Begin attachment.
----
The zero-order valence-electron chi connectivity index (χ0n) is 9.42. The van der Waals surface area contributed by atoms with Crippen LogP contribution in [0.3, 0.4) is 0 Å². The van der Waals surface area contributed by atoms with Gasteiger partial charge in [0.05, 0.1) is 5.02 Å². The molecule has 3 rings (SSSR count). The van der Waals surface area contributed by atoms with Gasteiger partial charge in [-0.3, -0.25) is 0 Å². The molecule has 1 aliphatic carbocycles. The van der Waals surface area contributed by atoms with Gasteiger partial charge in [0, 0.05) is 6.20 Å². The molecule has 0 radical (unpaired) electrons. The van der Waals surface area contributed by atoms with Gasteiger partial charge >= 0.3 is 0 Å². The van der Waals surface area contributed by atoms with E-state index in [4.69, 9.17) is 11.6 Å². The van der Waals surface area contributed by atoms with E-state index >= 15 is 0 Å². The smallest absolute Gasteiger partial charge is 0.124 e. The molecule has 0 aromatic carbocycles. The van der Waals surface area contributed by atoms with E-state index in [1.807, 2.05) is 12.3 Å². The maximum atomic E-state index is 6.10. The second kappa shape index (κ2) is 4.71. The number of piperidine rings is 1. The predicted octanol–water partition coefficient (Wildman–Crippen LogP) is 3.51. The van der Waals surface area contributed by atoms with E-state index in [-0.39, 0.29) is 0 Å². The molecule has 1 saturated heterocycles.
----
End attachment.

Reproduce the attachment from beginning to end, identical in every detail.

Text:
The zero-order valence-electron chi connectivity index (χ0n) is 9.42. The van der Waals surface area contributed by atoms with Crippen LogP contribution in [0.3, 0.4) is 0 Å². The van der Waals surface area contributed by atoms with Gasteiger partial charge in [0.05, 0.1) is 5.02 Å². The molecule has 3 rings (SSSR count). The van der Waals surface area contributed by atoms with Gasteiger partial charge in [-0.3, -0.25) is 0 Å². The molecule has 1 aliphatic carbocycles. The van der Waals surface area contributed by atoms with Gasteiger partial charge in [0, 0.05) is 6.20 Å². The molecule has 0 radical (unpaired) electrons. The van der Waals surface area contributed by atoms with Gasteiger partial charge >= 0.3 is 0 Å². The van der Waals surface area contributed by atoms with E-state index in [4.69, 9.17) is 11.6 Å². The van der Waals surface area contributed by atoms with E-state index >= 15 is 0 Å². The smallest absolute Gasteiger partial charge is 0.124 e. The molecule has 0 aromatic carbocycles. The van der Waals surface area contributed by atoms with E-state index in [1.807, 2.05) is 12.3 Å². The maximum atomic E-state index is 6.10. The second kappa shape index (κ2) is 4.71. The number of piperidine rings is 1. The predicted octanol–water partition coefficient (Wildman–Crippen LogP) is 3.51. The van der Waals surface area contributed by atoms with E-state index in [-0.39, 0.29) is 0 Å². The molecule has 1 saturated heterocycles.